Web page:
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Concentration of CO2 in the Atmosphere

Pond Geothermal Heating

In the North, a pond has to be deep enough for the heat exchanger to be at least two feet below the ice all winter. This is usually six to eight feet. Photos courtesy of AWEB Supply.

George Harvey

Many people seem to be confused by heat pumps. The fact is that nearly all of us have them in our homes and cars. A refrigerator has a heat pump, extracting what heat it can from the inside of the unit and delivering it into the kitchen. Air conditioners do the same thing, taking heat from a warm place and releasing it into another that is warmer. But it seems odd to be taking heat out of a freezer.

In a common refrigerator, the action of a heat pump starts with compressing a gas, which makes it hotter and denser. Then the heat is removed, so the gas is closer to room temperature but still dense. Then the pressure is released, which cools the gas far below room temperature. Then it is put through a heat exchanger for the refrigerator, which warms it up but makes the refrigerator cold.

A home heating and cooling system can work on the same principle. The really nice thing about this is that it uses far less energy to pump heat than it does to create it. A resistance heater, such as an ordinary space heater, operates at nearly 100% efficiency, in terms of converting electricity to heat. But a heat pump can heat just as much using a third of the amount of electricity or less, making it much less expensive than nearly all other ways to heat a home. It may boggle the mind, but it is true. And it can also run the other way to cool a building in the summer.

There are a number of different ways to run a heat pump. One is to extract heat from the outside air, which is how air-source heat pumps work. That is a good solution, compared to most other heating systems. It is like running an air conditioner backwards. It has the flaw that the outside temperature can drop below the heat pump’s limits, which it will do at temperatures between -10°F and 20°F, depending on the unit. (Inexpensive heat pumps that mount in windows are not good for low temperatures.) Another failing of air-source heat pumps is that there are very much more efficient ways of extracting heat than taking it from outside air, which is not all that good at transferring heat under any circumstances.

Geothermal heat pumps address the major issues of air-source heat pumps. They extract heat from the ground or water. These sources are not just warmer than the air on a bitter cold night; they are also much better at moving heat.

There are a number of ways to set up geothermal heat pumps. The heat exchangers on the outside of a building can be buried below the ground surface, which means a large area has to be excavated. Or they can be in drilled wells. Both of these solutions are rather costly, but for those fortunate enough to have it, there is an alternative.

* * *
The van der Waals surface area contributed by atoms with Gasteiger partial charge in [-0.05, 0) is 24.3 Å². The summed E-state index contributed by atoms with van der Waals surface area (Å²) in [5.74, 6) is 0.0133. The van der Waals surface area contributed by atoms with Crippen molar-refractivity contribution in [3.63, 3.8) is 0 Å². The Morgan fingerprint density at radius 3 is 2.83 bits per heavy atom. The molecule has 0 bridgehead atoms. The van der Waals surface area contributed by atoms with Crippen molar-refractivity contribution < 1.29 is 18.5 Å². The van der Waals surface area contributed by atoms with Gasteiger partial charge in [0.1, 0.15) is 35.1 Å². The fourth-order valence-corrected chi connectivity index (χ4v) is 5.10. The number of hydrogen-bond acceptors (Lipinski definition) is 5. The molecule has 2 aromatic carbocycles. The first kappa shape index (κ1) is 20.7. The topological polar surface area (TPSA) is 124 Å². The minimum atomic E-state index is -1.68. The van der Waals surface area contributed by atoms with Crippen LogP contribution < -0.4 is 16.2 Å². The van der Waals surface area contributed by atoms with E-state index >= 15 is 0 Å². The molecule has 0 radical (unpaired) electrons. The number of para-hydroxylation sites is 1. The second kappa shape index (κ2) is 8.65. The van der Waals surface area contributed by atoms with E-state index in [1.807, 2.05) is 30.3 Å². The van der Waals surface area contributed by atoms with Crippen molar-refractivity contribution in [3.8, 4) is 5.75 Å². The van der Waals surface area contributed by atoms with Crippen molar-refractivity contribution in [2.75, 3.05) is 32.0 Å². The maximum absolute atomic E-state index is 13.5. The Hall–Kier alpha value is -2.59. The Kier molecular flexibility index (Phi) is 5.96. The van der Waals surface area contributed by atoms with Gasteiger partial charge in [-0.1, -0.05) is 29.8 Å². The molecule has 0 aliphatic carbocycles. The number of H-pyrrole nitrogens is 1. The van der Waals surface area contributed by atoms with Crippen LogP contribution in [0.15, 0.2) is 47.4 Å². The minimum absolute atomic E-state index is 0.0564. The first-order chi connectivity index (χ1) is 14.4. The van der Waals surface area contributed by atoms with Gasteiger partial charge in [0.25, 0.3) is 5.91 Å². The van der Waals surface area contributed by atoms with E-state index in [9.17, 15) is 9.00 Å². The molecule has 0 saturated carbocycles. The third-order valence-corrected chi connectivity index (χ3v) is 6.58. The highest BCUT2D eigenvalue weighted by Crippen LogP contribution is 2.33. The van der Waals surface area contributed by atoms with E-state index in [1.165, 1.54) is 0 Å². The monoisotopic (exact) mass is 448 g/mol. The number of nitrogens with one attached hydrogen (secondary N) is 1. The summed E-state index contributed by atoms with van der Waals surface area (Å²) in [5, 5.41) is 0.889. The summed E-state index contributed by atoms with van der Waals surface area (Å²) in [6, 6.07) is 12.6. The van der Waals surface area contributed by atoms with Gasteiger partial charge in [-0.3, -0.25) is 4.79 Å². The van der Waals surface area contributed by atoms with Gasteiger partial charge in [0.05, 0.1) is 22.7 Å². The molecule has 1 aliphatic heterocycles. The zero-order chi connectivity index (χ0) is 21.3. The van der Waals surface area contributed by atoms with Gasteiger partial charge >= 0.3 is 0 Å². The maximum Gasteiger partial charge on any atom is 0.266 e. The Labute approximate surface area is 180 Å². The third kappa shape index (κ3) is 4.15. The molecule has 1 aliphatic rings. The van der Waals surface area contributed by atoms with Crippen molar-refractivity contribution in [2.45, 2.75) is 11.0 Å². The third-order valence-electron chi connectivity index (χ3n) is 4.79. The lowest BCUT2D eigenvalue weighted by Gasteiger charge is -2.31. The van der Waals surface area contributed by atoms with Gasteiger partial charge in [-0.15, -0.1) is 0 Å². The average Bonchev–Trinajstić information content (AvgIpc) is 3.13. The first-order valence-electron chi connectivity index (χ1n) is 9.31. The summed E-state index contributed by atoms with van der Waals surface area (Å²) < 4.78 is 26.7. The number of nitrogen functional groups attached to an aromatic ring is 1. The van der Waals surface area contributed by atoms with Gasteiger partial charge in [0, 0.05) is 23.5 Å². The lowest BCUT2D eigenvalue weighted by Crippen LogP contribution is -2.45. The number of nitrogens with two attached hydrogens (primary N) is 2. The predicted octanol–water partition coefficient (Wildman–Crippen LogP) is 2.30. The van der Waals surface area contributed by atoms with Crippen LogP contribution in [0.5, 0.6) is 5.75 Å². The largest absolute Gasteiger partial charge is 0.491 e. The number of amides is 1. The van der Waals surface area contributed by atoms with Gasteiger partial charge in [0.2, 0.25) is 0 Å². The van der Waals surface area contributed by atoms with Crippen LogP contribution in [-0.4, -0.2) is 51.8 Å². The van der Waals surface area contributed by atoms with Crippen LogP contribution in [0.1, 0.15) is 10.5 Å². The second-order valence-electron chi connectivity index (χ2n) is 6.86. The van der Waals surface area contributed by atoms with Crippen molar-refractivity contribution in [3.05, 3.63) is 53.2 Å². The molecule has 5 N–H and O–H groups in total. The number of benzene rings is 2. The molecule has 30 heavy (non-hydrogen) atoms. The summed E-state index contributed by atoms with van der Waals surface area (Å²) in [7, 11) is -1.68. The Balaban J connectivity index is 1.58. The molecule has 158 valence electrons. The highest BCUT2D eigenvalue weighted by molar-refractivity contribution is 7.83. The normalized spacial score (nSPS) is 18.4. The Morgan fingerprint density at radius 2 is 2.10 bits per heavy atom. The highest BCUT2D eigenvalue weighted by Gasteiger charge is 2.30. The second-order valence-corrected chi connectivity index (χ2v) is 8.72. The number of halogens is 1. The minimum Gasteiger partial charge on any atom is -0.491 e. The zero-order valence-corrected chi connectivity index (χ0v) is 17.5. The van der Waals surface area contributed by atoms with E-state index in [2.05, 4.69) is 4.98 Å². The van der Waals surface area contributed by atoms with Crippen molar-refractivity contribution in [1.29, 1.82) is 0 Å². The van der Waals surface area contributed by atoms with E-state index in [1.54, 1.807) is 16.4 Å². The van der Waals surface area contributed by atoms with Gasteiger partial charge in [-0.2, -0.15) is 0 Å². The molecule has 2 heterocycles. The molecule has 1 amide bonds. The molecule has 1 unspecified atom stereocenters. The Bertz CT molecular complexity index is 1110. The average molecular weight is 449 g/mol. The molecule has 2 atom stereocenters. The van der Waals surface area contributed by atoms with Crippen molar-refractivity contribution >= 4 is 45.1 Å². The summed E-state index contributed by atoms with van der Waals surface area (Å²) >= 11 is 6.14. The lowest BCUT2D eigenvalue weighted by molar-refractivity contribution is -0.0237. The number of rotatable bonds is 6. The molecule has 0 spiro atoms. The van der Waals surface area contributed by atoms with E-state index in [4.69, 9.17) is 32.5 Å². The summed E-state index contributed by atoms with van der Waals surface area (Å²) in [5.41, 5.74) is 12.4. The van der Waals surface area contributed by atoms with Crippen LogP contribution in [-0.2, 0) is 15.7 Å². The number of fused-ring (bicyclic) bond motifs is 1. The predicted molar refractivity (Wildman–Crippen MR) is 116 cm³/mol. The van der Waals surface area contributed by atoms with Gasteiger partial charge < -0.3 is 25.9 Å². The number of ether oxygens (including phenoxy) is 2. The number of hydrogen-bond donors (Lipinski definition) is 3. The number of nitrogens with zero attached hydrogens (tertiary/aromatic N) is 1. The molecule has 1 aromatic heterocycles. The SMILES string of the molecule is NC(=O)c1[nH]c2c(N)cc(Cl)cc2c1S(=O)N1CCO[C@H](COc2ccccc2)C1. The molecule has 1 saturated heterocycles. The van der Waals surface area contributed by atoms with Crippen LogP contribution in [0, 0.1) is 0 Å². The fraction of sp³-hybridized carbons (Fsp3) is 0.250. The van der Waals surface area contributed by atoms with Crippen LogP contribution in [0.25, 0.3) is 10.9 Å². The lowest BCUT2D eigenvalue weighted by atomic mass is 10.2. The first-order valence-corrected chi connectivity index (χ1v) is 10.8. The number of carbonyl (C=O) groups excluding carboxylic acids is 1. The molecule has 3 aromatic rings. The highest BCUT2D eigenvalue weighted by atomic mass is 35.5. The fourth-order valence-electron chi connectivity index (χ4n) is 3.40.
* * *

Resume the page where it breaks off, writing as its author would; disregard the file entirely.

An alternative solution to costly drilling is to put the outside heat exchanger into a body of water. Of course, a pond or river used for this purpose has to be large enough, and the question of whether it is or not should best be answered by someone who can do the calculations involved.

In areas of the South where the major load is cooling, a shallower pond that does not freeze solid can be sufficient.

Most solutions to water-based geothermal heating pumps involve long stretches of flexible pipes that are looped over and over, lying on the bottom of a pond. To be flexible, these pipes need to be made of some sort of plastic, which is not very good at transferring heat, and this is why they need to be so long.

Another approach to water-based geothermal heating was developed by Alan Watts of AWEB Supply, which has been installing its systems since 1995. This was first reported in Green Energy Times in the issue of April, 2018 (http://bit.ly/GET-AWEB).

AWEB Supply sells SlimJim® heat exchangers, made of stainless steel, and Geo Lake Plate®, made of titanium. These materials transfer heat far more efficiently than plastics. This means that the amount of piping needed for the heat exchanger can be greatly reduced, allowing for a rather compact system.

AWEB Supply’s heat exchangers can be used for any geothermal-style system near a sufficient body of water. For a small house, that might mean as little as one-third of an acre, providing the pond is deep enough – perhaps six to eight feet. The systems are connected to heat pumps at the buildings they heat and cool by buried pipes, through which water flows. The systems are not exposed to freezing temperatures, so no other chemicals are needed.

AWEB systems can also be used on much larger systems. For example, one of the larger systems AWEB installed is for Disney Barracks, one of the largest buildings at Fort Knox. The fort built a pond for this just to provide the water.

Anyone who lives on a pond or river might do well to think about having a water-based geothermal system from AWEB. While AWEB does not sell directly to consumers, the company is happy to refer customers to contractors in their areas who can undertake installation. Chris McCaskill, one of the owners of AWEB, told us, “It’s worth giving us a call.” He can be reached at Chris@awebgeo.com, or by calling (225) 928-2630. AWEB’s website is www.awebgeo.com.

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